9. HarryH3

    HarryH3 1 ton status Author

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    Sounds like you have it connected to switched power. That means that the tach will only get 12 volts when the key is on. /forums/images/graemlins/cool.gif

    I would wire the tach light wire into the feed for the dash lights. This does two things. The tach light will only be on when the dash lights are on and it will dim with the dash light control. /forums/images/graemlins/thumb.gif
     
  10. heavy4x4

    heavy4x4 1/2 ton status

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    Good to hear.

    Ok, so what wire do I tap into. Anybody have a color and location for a dash lighting wire? I'd be happy to do that. (It's just so much easier to connect the light and power wire all into one /forums/images/graemlins/grin.gif /forums/images/graemlins/smirk.gif)
     
  11. dyeager535

    dyeager535 1 ton status Premium Member

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    Typically things are overfused/protected to about double their capacity, however, tapping into existing wiring is doing just that, going over the specified (by GM) rating of the wires that pre-existed. Most of the fuse panel accesory ports are protected via the 30 amp top most circuit breaker (about the center of the fuse panel) this can be changed with a 10 or 20 amp breaker available at almost all chain auto parts stores. If the wire goes to ground, no matter the diameter, it will blow even a 30 amp fuse before anything melts FWIW.

    Sounds tempting to wire into the headlight wiring, I've always found it to be easier/cleaner/more reliable to go to the wrecking yard and just get the right fuse panel plug and solder it to whatever you want to run. Dimming is overrated, enough so that early digital GM radios in Cadillacs weren't setup this way. You don't hear of many people wanting dimmer gauge lighting /forums/images/graemlins/smile.gif
     
  12. HarryH3

    HarryH3 1 ton status Author

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    </font><blockquote><font class="small">In reply to:</font><hr />
    You don't hear of many people wanting dimmer gauge lighting

    [/ QUOTE ] I hardly ever run mine past about half-bright. /forums/images/graemlins/shocked.gif I don't need to light up the interior of the truck, just the gauges. /forums/images/graemlins/wink.gif
     
  13. HarryH3

    HarryH3 1 ton status Author

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    </font><blockquote><font class="small">In reply to:</font><hr />
    If the wire goes to ground, no matter the diameter, it will blow even a 30 amp fuse before anything melts FWIW.

    [/ QUOTE ] If a thin wire is very long, the resistance increase just from heating the wire can be enough to keep the current below the threshold of a 30 amp fuse. It only takes less than a half of an ohm of resistance to keep the current under 30 amps. Meanwhile the insulation is starting to melt from the wire... /forums/images/graemlins/frown.gif

    I've seen this happen in bigger applications as well. At one place I worked, we were installing some new systems that ran on 208v 3-phase power at 100+ amps per leg. Each run was about 60 feet from the breaker panel. One of the phases got shorted directly to the neutral wire, right at the equipment. The neutral wire melted before the 125 amp breaker ever knew anything had happened. /forums/images/graemlins/shocked.gif Luckily the wiring was all inside of conduit, under a raised computer floor, so it didn't set the place on fire. /forums/images/graemlins/blush.gif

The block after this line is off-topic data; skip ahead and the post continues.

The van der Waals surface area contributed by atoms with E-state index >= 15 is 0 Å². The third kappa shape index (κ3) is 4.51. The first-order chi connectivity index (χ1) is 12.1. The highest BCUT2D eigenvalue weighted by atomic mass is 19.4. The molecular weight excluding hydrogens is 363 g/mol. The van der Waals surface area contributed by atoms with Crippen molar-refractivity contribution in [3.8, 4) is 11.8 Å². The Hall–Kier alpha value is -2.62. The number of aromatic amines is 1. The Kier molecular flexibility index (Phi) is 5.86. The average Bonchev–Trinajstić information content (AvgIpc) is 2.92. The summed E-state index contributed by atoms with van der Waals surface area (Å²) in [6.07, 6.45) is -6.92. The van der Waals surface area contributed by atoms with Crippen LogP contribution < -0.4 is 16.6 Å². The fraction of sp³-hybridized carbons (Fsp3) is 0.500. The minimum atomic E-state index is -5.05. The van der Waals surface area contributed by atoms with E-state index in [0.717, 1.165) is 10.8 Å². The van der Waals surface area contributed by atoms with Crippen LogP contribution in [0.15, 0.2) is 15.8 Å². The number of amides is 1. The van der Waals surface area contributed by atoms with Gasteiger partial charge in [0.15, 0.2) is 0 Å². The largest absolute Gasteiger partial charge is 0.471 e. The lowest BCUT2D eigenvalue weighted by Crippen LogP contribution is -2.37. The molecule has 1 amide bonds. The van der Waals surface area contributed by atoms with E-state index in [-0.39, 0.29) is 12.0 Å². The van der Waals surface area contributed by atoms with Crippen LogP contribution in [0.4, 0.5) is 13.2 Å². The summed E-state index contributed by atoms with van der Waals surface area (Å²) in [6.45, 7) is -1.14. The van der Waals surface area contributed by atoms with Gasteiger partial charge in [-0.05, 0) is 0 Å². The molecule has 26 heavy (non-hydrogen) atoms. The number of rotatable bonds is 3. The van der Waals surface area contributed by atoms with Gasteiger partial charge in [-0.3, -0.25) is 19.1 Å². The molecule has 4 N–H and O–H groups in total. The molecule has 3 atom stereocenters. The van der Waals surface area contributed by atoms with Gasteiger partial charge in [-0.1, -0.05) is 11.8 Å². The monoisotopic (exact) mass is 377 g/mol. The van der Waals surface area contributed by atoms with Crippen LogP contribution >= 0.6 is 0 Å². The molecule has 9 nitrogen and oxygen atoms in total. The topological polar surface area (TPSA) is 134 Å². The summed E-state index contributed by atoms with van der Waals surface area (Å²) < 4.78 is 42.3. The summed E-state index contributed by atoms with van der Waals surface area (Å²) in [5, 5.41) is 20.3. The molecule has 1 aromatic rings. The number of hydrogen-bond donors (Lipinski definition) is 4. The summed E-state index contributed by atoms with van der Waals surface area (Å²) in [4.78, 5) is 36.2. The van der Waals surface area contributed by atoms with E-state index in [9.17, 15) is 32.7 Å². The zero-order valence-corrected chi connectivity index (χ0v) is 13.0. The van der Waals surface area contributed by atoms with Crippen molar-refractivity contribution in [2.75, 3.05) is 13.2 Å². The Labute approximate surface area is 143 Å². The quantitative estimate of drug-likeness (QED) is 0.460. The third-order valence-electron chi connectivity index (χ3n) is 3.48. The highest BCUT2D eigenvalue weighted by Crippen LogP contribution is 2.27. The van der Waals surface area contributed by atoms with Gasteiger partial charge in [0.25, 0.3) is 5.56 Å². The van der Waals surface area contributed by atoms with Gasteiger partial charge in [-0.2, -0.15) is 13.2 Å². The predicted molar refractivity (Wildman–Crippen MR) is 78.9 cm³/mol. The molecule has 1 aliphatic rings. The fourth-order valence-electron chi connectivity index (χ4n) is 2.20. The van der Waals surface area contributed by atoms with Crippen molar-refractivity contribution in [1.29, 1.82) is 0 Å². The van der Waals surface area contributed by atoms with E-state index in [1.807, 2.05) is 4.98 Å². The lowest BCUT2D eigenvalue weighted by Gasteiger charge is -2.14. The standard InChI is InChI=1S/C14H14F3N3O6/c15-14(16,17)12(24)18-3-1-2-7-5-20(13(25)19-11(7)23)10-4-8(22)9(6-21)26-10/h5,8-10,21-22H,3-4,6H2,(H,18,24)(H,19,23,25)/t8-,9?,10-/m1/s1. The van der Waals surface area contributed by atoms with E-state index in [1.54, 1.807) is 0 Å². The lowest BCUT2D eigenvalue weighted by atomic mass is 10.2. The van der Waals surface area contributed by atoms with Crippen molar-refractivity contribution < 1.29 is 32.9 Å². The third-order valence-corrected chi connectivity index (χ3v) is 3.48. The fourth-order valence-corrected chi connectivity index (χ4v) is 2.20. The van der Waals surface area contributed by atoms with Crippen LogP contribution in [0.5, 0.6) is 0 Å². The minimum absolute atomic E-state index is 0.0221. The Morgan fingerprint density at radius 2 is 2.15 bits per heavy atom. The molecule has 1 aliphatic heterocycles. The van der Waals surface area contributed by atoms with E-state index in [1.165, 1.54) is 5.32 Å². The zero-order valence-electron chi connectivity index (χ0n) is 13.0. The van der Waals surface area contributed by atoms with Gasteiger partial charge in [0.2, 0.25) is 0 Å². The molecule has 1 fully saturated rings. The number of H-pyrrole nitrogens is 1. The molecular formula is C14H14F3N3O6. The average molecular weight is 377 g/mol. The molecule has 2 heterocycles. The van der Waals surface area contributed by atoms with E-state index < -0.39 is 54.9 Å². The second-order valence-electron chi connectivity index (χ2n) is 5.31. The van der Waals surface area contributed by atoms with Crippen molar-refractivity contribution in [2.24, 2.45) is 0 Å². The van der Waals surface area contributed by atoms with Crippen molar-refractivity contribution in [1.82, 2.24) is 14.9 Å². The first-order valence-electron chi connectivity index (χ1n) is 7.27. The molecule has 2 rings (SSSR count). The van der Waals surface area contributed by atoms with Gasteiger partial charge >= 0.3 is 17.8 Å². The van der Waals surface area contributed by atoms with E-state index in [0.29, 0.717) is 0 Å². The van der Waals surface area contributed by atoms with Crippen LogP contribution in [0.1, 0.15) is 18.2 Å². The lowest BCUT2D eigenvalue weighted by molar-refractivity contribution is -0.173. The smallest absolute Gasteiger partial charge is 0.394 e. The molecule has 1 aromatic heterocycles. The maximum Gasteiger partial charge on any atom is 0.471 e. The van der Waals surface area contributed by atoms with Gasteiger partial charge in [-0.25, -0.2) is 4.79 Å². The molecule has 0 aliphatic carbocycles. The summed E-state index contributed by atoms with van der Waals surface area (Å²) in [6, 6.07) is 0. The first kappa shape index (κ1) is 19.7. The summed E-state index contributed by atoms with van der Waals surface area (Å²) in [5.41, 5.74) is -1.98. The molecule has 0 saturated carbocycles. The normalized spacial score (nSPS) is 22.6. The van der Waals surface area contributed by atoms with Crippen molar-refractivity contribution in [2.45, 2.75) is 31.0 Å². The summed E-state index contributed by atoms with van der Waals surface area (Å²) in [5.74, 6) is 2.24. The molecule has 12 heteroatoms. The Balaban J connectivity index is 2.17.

14. dyeager535

    dyeager535 1 ton status Premium Member

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    Can't read any of my gauges at half bright in my car or my truck when its truly dark out, and especially at dusk/dawn. My eyes aren't that great, but they aren't that bad either. /forums/images/graemlins/smile.gif
     
  15. dyeager535

    dyeager535 1 ton status Premium Member

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    yeah, but in our cases, longest stretch of wire is maybe 20ft, at 12-14v, and the most likely (but not only possibility) problem always seems to be short to ground. (those of you that do wiring on your trucks without disconnecting the battery know what I'm talking about : )

    However, I wouldn't set *MY* truck up like that. If wiring from the fuse panel, since you can get all the way down to 10 amps on the accessory terminals, it's dumb to run a 30 amp fuse or breaker for a wire designed for no more than 10, or perhaps less depending on what accessory you are talking about.

    Fires are certainly one thing that everyone is trying to prevent by protecting circuits, and GM fused them as they are for a reason. Lots of people get away with splicing in stuff, lots of people also have their vehcles burn to the ground.
     
  16. imiceman44

    imiceman44 1 ton status

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    The odd shape you see is just the plastic cover and locking tab for the spade.
    You can use any regular female spade, it will fit.
     
  17. heavy4x4

    heavy4x4 1/2 ton status

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    </font><blockquote><font class="small">In reply to:</font><hr />
    You can use any regular female spade

    [/ QUOTE ]

    Really?!?!?! I've got plenty of those laying around...I'll give that a try.

    Anyone know what color wire and location to tap into for dash lighting?